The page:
Shopping & The Internet

Shopping, The Internet, and You

Shopping online is one of the great conveniences of our time, a seemingly endless range of goods and prices, just a few clicks away from being delivered to your door. However, there are times when you must stand back from this technological wonder that has turned into a commonplace process, and just check out what it is that you’re doing.

Basically it is a financial transaction you may be entering, and shopping online currently is a business involving tens of billions of pounds. This sort of money, rather like a drop of blood in miles of ocean can attract sharks, can attract a whole range of criminal classes.

There is no need for paranoia, but a few simple things to bear in mind when you are looking to “embark on a financial transaction”, that is, buying on line.

Firstly, make sure you’re happy with the site you are on. If it is new to you, and not a well-known site such as Amazon, or John Lewis, perhaps a quick look at any reviews, if they have any. Does it have a returns policy, and a physical address? If there is a phone number, try it and see if it’s genuine.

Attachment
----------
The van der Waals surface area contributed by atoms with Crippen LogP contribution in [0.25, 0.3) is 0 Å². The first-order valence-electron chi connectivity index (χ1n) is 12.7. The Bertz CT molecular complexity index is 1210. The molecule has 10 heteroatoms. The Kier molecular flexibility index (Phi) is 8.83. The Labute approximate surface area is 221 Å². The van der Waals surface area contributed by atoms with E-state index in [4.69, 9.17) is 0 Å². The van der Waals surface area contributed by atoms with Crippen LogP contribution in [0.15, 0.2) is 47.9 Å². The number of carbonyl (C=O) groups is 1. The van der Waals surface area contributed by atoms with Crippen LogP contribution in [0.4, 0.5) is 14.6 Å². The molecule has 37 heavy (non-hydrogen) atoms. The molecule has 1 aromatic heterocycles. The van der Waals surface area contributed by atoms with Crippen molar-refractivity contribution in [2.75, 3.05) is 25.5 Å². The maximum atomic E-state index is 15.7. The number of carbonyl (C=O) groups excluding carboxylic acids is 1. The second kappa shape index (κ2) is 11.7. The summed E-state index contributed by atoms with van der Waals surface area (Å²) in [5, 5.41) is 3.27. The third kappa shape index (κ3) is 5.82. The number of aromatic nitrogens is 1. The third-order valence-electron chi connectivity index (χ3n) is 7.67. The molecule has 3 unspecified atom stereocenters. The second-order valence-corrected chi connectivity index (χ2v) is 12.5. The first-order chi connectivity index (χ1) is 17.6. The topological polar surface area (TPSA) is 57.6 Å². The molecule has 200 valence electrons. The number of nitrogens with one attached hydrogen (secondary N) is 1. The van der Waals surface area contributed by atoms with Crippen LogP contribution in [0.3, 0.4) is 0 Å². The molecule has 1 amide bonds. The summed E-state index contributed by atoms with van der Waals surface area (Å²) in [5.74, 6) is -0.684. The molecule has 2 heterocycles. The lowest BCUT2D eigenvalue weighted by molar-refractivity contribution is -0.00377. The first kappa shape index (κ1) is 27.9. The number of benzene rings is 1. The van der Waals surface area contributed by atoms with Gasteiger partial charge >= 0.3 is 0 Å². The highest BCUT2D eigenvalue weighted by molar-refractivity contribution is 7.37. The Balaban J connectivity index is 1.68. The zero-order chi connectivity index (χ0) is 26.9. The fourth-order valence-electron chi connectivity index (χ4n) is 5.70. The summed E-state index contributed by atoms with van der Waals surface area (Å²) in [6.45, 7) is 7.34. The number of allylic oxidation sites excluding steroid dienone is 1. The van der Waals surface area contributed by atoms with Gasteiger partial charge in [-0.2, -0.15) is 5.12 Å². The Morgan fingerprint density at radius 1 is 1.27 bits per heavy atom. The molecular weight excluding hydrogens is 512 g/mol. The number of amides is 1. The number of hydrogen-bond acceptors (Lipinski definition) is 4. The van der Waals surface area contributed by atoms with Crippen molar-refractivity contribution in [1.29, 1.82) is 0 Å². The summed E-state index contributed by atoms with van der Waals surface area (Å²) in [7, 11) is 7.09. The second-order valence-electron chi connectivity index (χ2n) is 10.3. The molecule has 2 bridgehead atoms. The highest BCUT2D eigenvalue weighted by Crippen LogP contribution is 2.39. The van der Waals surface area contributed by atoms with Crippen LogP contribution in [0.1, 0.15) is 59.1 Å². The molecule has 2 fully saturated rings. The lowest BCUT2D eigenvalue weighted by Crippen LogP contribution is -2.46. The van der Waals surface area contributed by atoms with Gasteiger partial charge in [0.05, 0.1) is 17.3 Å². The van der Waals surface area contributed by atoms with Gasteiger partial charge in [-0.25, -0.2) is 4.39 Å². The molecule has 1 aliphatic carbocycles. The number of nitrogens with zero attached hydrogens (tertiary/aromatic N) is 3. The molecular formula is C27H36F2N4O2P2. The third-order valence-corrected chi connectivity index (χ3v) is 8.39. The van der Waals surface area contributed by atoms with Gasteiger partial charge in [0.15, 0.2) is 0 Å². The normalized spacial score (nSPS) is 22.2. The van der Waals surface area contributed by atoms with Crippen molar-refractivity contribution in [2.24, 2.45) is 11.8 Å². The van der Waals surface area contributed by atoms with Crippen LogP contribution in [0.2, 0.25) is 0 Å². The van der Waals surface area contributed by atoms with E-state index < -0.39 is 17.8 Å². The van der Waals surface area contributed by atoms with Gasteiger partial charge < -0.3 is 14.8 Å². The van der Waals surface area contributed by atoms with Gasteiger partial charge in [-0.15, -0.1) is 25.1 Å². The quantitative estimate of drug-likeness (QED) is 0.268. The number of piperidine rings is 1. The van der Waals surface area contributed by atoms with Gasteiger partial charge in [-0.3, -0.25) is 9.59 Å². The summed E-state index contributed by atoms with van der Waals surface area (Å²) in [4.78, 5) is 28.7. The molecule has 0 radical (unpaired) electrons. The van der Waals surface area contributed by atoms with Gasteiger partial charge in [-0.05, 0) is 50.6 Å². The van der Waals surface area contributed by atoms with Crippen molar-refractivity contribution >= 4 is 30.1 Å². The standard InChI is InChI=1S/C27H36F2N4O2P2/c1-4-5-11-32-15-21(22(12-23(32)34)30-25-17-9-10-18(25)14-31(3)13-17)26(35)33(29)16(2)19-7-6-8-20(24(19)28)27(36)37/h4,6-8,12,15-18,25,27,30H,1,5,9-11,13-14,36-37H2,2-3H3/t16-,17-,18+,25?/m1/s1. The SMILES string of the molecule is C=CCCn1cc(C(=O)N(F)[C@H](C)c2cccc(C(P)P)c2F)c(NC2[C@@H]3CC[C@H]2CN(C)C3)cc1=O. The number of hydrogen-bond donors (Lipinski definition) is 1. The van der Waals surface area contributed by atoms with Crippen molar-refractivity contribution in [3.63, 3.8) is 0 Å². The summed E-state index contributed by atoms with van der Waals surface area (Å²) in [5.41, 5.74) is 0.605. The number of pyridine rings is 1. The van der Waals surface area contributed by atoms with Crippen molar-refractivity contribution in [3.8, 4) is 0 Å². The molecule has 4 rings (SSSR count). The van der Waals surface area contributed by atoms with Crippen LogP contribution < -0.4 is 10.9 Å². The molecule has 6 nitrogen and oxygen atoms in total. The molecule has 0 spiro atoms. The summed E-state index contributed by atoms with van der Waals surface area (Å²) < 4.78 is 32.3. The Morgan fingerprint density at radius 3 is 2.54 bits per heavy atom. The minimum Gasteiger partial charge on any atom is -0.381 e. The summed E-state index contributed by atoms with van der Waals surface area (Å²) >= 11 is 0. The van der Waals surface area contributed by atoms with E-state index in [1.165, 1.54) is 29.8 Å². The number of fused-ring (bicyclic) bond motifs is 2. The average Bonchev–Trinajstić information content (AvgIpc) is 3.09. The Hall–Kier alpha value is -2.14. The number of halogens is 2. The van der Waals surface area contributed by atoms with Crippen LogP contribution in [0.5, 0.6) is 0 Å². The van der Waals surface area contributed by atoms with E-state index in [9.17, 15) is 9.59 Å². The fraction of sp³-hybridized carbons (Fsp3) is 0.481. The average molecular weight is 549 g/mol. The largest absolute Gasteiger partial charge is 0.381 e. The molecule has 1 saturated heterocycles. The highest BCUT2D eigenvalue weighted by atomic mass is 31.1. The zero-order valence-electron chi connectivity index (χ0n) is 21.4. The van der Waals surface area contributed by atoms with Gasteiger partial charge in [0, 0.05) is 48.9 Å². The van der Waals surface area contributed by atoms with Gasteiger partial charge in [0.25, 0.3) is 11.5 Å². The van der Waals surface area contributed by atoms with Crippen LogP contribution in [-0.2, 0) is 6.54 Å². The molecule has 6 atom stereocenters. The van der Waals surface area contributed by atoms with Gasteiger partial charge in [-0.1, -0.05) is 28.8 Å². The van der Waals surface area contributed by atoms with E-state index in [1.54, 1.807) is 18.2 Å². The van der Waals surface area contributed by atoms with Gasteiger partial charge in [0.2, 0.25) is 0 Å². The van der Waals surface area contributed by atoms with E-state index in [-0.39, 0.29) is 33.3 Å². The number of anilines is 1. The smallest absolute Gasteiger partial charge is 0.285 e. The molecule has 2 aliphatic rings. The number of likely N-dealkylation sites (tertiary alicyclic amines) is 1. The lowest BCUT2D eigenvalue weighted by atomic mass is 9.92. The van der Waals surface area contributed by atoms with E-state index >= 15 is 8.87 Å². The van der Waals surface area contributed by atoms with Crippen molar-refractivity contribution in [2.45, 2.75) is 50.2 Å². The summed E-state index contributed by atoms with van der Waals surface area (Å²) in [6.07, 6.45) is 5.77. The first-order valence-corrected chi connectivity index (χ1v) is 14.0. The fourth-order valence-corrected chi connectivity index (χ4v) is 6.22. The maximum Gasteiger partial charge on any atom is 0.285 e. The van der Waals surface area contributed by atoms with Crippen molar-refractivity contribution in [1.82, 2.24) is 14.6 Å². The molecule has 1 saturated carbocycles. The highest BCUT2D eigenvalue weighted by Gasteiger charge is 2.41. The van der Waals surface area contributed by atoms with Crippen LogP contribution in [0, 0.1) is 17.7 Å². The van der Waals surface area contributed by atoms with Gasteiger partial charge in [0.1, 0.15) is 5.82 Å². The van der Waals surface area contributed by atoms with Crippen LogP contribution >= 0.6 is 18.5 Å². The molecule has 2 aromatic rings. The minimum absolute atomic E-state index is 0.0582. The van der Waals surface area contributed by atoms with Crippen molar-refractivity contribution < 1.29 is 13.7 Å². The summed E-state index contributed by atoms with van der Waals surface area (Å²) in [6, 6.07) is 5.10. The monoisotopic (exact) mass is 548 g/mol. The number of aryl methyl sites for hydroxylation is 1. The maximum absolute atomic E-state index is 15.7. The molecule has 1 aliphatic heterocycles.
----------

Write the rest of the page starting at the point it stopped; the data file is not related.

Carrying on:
We all love a bargain, but if something seems like such a bargain that you can’t believe it, then don’t. If it is too good to be true, then it probably is, don’t be suckered in.

If you have got to the stage of making a purchase, you will have to enter some personal information, remember, personal information is like money, look after it carefully.

The seller needs your address and your payment, not your date of birth, or any details about your bank account, and no-one will legitimately ask you for your pin number, not even your bank.

The last three figures of the security code on the back of your credit card is as in depth as anyone needs to go.

Always use tour credit card ahead of your debit card. Should anything go wrong with purchase, the credit card company has an interest in helping to put it right, because it is in effect, their money that you have spent!

You are protected by the Consumer Credit Act, and should the seller prove fraudulent, or go out business, your credit card company should reimburse you the majority of the amount lost.

It is prudent to check your credit card statement promptly and carefully each month to make sure nothing has gone amiss, and if it should, to notify the credit card company as soon as possible.